Perth

Members of the family of Ms Dhu, the 22-year-old Yamatji woman who died in custody at the South Hedland watch house in 2014, have received an apology and $1.1 million from the Western Australian government.

The WA Attorney-General said the payment does not prevent the family from pursuing further legal action against the government over Ms Dhu's death in custody.

The National Tertiary Education Union (NTEU) said the Fair Work Commission’s decision on August 29 to agree to terminate Murdoch University’s enterprise agreement (EA), which covers more than 3000 staff, is extremely disappointing but not unexpected.

The test for terminating an agreement is very low. The agreement must be past its expiry date, negotiations for a replacement agreement must have been unsuccessful, termination must not be against the public interest and it must be considered “appropriate” to do so.

Thanks to a passing reference in this column only a week ago about statues and other monuments featuring colonial "founding fathers" that participated in massacres of Aboriginal people and other wrongs, I got lumped into Andrew Bolt's collection of "statue haters".

Others in the corporate media suggested that even having the discussion was like Nazi book burning. Right. And we're the ones disrespecting history!

More than 250 people gathered on August 26 for the Frack Free People's Rally organised by Lock the Gate Alliance and Frack Free WA outside the Western Australia State Labor Conference.

Stop Adani activists organised simultaneous protests at two branches of the Commonwealth Bank in Perth’s central business district on July 28, to highlight growing opposition to the CBA’s involvement with the Adani coalmine.

Activists rallied outside the bank’s main branch in the Murray Street mall and also occupied the Hay Street branch a block away.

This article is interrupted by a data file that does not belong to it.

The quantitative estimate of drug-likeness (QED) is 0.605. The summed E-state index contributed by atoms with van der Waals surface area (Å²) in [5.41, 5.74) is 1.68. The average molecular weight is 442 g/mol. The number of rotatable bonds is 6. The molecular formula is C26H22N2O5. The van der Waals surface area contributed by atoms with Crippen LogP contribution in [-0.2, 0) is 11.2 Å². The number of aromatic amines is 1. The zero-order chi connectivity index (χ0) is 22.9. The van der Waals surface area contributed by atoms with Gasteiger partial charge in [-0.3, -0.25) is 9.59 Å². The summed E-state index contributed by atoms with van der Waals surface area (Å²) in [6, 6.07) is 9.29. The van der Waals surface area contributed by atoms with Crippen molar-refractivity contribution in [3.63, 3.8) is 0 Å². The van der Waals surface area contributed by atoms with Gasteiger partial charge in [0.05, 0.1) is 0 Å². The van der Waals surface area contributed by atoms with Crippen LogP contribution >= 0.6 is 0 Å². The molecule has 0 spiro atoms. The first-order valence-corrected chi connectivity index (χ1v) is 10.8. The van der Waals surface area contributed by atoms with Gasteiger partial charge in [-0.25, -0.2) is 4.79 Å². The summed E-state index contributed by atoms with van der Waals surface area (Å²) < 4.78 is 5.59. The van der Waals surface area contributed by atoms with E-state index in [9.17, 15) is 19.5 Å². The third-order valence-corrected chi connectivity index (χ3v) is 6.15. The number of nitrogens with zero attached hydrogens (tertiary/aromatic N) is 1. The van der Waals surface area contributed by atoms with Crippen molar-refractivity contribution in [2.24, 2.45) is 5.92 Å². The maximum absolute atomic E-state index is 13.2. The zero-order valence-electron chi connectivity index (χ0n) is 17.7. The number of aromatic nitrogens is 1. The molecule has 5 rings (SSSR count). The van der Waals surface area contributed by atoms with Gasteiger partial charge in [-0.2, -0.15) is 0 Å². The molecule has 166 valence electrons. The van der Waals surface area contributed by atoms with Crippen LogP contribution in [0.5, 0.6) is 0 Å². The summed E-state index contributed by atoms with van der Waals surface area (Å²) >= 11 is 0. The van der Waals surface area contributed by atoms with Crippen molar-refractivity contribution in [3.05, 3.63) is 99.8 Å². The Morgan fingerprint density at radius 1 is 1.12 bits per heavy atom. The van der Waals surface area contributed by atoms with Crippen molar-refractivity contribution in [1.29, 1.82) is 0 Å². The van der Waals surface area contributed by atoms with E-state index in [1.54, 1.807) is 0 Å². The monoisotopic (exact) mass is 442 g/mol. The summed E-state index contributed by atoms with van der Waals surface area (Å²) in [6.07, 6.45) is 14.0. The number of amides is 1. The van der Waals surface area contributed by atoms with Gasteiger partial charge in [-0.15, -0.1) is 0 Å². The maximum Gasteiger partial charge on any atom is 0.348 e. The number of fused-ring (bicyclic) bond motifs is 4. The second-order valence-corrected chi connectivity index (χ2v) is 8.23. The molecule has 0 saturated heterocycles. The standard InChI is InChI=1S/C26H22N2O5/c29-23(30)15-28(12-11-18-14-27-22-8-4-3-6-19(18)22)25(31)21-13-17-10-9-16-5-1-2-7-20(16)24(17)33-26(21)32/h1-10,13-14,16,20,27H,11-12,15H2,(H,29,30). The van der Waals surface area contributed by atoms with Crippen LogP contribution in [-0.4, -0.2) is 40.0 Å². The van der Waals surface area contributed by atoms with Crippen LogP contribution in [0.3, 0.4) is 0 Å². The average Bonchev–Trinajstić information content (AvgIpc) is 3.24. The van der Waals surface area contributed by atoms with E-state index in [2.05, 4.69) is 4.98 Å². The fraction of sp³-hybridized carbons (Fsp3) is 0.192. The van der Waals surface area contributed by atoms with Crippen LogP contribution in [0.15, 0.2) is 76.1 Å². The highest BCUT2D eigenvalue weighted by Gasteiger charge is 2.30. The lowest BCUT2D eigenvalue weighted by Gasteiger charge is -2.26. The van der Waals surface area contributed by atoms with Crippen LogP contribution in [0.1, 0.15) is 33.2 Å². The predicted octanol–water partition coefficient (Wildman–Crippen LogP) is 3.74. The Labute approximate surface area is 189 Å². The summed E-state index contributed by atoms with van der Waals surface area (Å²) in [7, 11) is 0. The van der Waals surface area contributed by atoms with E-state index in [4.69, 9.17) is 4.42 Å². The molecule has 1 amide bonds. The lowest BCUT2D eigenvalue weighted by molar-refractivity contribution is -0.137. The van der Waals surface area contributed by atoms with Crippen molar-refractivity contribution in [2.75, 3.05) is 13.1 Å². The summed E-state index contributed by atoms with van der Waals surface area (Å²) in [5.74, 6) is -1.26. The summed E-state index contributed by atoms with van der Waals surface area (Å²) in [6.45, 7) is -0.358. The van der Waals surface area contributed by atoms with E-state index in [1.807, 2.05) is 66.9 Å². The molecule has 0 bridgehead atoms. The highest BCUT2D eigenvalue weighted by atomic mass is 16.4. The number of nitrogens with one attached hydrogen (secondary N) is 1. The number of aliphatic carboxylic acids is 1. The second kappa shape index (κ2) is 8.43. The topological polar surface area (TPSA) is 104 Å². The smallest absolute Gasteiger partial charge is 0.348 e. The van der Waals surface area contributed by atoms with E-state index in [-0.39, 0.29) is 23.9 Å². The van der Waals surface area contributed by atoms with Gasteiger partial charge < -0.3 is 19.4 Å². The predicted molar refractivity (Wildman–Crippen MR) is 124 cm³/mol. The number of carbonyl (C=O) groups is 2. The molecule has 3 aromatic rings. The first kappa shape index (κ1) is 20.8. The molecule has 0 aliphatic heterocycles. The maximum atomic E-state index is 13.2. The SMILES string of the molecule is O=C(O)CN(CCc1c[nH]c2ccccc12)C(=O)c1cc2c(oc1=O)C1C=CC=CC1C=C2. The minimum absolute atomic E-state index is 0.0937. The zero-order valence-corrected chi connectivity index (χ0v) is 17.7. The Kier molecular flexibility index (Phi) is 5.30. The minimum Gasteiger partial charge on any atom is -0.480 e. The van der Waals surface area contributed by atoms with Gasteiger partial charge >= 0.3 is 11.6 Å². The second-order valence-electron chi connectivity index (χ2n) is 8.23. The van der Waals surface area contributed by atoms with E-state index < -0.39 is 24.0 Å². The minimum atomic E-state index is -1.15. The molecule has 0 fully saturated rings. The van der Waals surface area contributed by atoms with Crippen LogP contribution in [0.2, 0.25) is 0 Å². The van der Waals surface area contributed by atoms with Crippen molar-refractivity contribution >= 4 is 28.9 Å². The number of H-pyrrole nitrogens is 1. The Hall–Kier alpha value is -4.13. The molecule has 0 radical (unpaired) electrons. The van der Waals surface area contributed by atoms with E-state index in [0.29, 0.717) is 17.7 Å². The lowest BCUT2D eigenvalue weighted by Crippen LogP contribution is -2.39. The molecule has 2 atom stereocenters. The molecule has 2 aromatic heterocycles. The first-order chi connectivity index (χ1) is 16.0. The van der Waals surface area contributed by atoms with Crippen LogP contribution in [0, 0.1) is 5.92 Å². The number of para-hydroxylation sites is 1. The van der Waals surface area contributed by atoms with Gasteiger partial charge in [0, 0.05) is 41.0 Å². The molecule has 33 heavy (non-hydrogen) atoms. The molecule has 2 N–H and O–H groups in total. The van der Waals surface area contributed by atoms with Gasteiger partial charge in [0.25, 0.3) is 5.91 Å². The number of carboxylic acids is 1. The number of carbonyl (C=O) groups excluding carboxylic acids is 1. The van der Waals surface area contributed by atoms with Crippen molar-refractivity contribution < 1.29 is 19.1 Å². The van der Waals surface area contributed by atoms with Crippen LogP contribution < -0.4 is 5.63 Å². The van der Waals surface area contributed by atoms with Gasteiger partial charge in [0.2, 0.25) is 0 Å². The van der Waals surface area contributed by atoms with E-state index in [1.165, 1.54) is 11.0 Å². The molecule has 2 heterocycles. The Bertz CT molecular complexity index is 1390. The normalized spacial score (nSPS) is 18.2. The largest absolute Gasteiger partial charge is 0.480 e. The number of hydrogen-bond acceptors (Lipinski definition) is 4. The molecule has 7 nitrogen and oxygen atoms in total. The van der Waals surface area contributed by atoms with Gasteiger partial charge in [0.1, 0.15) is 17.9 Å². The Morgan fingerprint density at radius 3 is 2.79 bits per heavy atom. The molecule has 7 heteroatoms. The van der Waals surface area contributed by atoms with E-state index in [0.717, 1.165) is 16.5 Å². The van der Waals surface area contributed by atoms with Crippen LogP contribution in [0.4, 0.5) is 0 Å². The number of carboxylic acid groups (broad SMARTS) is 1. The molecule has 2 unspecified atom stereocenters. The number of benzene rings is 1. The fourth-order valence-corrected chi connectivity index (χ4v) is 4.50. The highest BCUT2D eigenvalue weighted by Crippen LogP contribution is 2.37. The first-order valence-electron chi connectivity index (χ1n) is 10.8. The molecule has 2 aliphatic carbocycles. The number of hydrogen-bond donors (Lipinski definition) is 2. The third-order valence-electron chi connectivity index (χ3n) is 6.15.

The rally featured a human coal train chugging through the gathering, pulling carriages emblazoned with “STOP funding dirty coal STOP ADANI”. The bank reacted by locking its doors.

Members and supporters of the National Tertiary Education Union (NTEU) rallied on July 4 outside the WA Fair Work Commission (FWC) in protest against Murdoch University’s application to terminate the union’s enterprise bargaining agreement (EBA).

This move by university management is unprecedented for a large public institution and has been described by the NTEU as “the nuclear option”.

The WA state Labor government announced on June 20 that it will not obstruct the construction of the four uranium mines in the state that have already received environmental approval. But it says it will block future proposals.

Toro Energy's Wiluna project, Vimy Resources' Mulga Rock project, and Cameco's Kintyre and Yeelirrie projects were all approved before Labor won the March election. Environmental approval for Yeelirrie was initially denied amid fears several species of subterranean fauna would be made extinct, but it eventually got the nod anyway.

Residents across south-west Western Australia reacted angrily to a state government admission that unconventional gas exploration and mining could still go ahead despite an election promise to ban fracking in the state.

Western Australia Premier Mark McGowan fronted the media on April 6 with the news that the state’s economy is in a turmoil not seen since the Great Depression of the 1930s.

The recently elected Labor government has warned that its first budget will be “tough and uncompromising”, though tough and uncompromising to whom is yet to be seen.

I wandered down to the Roe 8 freeway construction site after the March 11 state election that swept the Colin Barnett Liberal government from power. I'd heard Labor Premier-elect Mark McGowan on the radio calling on Main Roads to wind down construction immediately.

It was deserted. The hundreds of police were gone. The place where 200 of us had been arrested as we slowed the progress of the bulldozers was eerily silent.

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